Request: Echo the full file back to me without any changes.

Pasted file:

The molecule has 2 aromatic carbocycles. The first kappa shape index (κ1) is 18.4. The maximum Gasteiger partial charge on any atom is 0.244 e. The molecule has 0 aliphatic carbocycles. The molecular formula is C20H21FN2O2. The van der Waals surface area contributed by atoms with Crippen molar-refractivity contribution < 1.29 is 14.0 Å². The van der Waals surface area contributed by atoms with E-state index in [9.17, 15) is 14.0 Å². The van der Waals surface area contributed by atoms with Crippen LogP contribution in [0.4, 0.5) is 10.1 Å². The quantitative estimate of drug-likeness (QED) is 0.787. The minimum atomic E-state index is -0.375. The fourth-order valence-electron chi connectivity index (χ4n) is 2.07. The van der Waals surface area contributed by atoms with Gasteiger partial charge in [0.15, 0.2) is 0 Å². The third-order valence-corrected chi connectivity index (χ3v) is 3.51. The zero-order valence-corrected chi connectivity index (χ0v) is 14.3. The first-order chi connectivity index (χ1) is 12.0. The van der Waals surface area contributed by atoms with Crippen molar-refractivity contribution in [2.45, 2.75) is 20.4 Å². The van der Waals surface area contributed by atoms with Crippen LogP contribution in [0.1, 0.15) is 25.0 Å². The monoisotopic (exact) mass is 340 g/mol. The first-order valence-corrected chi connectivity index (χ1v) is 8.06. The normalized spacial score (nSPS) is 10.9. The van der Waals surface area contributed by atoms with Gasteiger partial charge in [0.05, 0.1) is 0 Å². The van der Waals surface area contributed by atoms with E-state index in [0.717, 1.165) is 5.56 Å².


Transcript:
The molecule has 2 aromatic carbocycles. The first kappa shape index (κ1) is 18.4. The maximum Gasteiger partial charge on any atom is 0.244 e. The molecule has 0 aliphatic carbocycles. The molecular formula is C20H21FN2O2. The van der Waals surface area contributed by atoms with Crippen molar-refractivity contribution < 1.29 is 14.0 Å². The van der Waals surface area contributed by atoms with E-state index in [9.17, 15) is 14.0 Å². The van der Waals surface area contributed by atoms with Crippen LogP contribution in [0.4, 0.5) is 10.1 Å². The quantitative estimate of drug-likeness (QED) is 0.787. The minimum atomic E-state index is -0.375. The fourth-order valence-electron chi connectivity index (χ4n) is 2.07. The van der Waals surface area contributed by atoms with Gasteiger partial charge in [0.15, 0.2) is 0 Å². The third-order valence-corrected chi connectivity index (χ3v) is 3.51. The zero-order valence-corrected chi connectivity index (χ0v) is 14.3. The first-order chi connectivity index (χ1) is 12.0. The van der Waals surface area contributed by atoms with Crippen molar-refractivity contribution in [2.45, 2.75) is 20.4 Å². The van der Waals surface area contributed by atoms with Crippen LogP contribution in [0.1, 0.15) is 25.0 Å². The monoisotopic (exact) mass is 340 g/mol. The first-order valence-corrected chi connectivity index (χ1v) is 8.06. The normalized spacial score (nSPS) is 10.9. The van der Waals surface area contributed by atoms with Gasteiger partial charge in [0.05, 0.1) is 0 Å². The van der Waals surface area contributed by atoms with E-state index in [0.717, 1.165) is 5.56 Å².